Todd’s Review of The Hunger Games by Suzanne Collins

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After hearing countless times that I should try a certain series by Suzanne Collins, I finally gave in and read the first novel in the series: The Hunger Games.  The increasing discussion and buzz surrounding this book as it is soon to become a movie made me interested in giving it a try.  I’ll admit, I am already a big fan of dystopian sci-fi, so I already knew I’d be interested in this book; I was still seriously impressed by not only the scope of Collins’ writing but her ability to make a story that has so many layers and interesting character development.

Our story begins with a continent called Panem, located in what was formerly North America.  Panem is comprised of 12 districts surrounding a central governing state, called the Capitol.  74 years before the start of the novel, a 13th district attempted a coup, which was subsequently put down and the district was destroyed.  In light of this, every year an event called the Hunger Games is held by the Capitol to remind the remaining districts of this insurrection and punish them.  In the games, a male and female teenager from each district, known as tributes, are chosen to battle each other to the death in an arena created by the Capitol.  The sole remaining tribute is showered with praise and gifts, bringing temporary wealth and gifts such as food and luxury items to his or her district.  The winner is also given a large home and is exempt from further participation in the games; the only caveat is that the winner must subsequently act as a mentor to all the other tributes chosen from his or her district in future games.

The novel is told from the point of view of Katniss Everdeen, a 16-year-old from district 12 who enjoys hunting in the woods surrounding her district and lives with her mother and younger sister, Prim.  Although she lives in relative poverty and must hunt every day in order to support her family, Katniss enjoys the relative safety and quiet that the woods provides her.  As the reaping (the yearly selection of Hunger Games tributes) occurs, Katniss does everything in her power to protect her younger sister from being chosen.  Unfortunately Prim is selected despite her attempts, and Katniss is forced to throw herself into the games as a substitute for her sister.  Terrified, Katniss must rise to the occasion and sharpen her survival skills enough to survive in the deadly arena.  To top it off, her co-tribute is a classmate who she never really liked named Peeta, and their mentor is a drunk named Haymitch.  Will Katniss be able to survive in the arena?  Will she be able to get along with her team enough to prepare in time?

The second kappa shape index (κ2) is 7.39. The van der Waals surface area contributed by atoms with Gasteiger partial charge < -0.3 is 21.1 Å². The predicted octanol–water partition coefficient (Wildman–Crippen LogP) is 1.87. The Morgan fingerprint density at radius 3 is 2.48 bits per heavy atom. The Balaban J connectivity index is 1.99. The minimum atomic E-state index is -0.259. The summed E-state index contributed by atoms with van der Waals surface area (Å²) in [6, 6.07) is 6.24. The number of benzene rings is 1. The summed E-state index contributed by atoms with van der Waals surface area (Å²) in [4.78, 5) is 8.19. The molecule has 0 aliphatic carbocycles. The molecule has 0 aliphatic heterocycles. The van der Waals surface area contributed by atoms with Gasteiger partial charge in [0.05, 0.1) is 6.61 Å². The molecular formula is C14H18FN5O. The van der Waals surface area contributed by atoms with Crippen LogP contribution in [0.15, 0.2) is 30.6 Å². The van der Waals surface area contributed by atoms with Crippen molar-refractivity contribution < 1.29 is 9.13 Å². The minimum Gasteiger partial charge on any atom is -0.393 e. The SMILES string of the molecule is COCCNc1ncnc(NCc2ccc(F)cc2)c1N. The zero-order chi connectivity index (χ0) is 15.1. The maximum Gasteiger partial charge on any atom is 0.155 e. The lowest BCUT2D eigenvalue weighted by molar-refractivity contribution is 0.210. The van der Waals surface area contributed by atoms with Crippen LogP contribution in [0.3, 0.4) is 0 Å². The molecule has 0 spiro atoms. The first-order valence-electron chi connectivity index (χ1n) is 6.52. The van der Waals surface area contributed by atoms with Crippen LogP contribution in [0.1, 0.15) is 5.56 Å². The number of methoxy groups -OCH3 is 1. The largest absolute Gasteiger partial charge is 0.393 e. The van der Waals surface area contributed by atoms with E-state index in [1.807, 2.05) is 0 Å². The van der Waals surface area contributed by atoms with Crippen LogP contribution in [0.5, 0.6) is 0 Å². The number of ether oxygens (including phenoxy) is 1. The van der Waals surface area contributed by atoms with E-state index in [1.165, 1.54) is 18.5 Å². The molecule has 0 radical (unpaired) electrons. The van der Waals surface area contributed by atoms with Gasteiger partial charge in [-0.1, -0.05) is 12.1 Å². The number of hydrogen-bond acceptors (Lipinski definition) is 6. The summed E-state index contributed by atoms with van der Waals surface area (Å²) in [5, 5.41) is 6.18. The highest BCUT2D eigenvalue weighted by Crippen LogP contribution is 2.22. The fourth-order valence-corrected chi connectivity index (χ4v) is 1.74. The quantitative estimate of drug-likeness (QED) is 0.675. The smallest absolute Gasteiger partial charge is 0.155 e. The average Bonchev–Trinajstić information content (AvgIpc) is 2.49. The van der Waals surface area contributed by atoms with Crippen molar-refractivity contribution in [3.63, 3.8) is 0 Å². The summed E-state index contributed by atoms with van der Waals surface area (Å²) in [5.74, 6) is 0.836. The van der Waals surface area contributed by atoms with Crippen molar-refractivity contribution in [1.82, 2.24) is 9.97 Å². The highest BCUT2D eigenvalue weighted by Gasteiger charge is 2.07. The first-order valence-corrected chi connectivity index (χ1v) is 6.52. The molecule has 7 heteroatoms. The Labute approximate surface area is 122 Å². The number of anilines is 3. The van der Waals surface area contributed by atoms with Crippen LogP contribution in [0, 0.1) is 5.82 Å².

When I first heard about this novel, I had serious flashbacks to a movie named Battle Royale, a Japanese movie about a bunch of students sent to an island in a battle to the death.  That movie was both the strangest and one of the most interesting movie’s I’ve ever seen, so I was interested to see how this book turned out.  In short, it takes the brutality and frankness of that movie and turns it to a touching and amazing book that is definitely worth all the hype.  The way in which Collins handles this bloody subject matter is quite good, telling us more about human nature and showing us what happens to relationships under stress rather than focusing on the killings themselves.  Katniss learns more about herself and how much she means to others during the games than she would ever have known if she was never chosen for the games.  Colllins’ character development is superb, making us learn more about ourselves and our own relationships with others through Katniss and her experiences in the arena.  Katniss’ story is one of love, loss, bravery, survival, and defiance.  Her struggle is representative of struggles we all go through ourselves, and we can learn a lot from her story.  All in all, this novel was an amazing read.  It made me think a lot more about myself and what is important to me.  I definitely recommend it as a story of survival and defiance that will make you excited to dive into the rest of the series.

5 out of 5 Stars

The Hunger Games by Suzanne Collins
Scholastic, Inc (2008)
Hardcover 384 pages

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